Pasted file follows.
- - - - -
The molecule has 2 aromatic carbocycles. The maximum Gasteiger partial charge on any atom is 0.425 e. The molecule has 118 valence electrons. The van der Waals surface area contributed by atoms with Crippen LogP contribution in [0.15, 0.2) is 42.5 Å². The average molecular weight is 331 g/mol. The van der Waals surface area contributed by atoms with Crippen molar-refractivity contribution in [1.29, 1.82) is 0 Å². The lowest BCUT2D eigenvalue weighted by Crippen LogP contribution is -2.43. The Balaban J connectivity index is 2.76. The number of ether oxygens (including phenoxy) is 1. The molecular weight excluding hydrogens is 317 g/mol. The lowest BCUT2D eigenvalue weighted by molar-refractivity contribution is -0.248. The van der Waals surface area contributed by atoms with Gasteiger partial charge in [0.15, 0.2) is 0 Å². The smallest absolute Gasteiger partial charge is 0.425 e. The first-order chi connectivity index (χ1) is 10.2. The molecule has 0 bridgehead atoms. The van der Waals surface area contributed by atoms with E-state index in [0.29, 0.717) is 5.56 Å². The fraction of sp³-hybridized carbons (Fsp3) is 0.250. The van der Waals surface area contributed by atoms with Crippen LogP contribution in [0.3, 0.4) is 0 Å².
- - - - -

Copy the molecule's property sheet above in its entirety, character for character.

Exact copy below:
The molecule has 2 aromatic carbocycles. The maximum Gasteiger partial charge on any atom is 0.425 e. The molecule has 118 valence electrons. The van der Waals surface area contributed by atoms with Crippen LogP contribution in [0.15, 0.2) is 42.5 Å². The average molecular weight is 331 g/mol. The van der Waals surface area contributed by atoms with Crippen molar-refractivity contribution in [1.29, 1.82) is 0 Å². The lowest BCUT2D eigenvalue weighted by Crippen LogP contribution is -2.43. The Balaban J connectivity index is 2.76. The number of ether oxygens (including phenoxy) is 1. The molecular weight excluding hydrogens is 317 g/mol. The lowest BCUT2D eigenvalue weighted by molar-refractivity contribution is -0.248. The van der Waals surface area contributed by atoms with Gasteiger partial charge in [0.15, 0.2) is 0 Å². The smallest absolute Gasteiger partial charge is 0.425 e. The first-order chi connectivity index (χ1) is 10.2. The molecule has 0 bridgehead atoms. The van der Waals surface area contributed by atoms with E-state index in [0.29, 0.717) is 5.56 Å². The fraction of sp³-hybridized carbons (Fsp3) is 0.250. The van der Waals surface area contributed by atoms with Crippen LogP contribution in [0.3, 0.4) is 0 Å².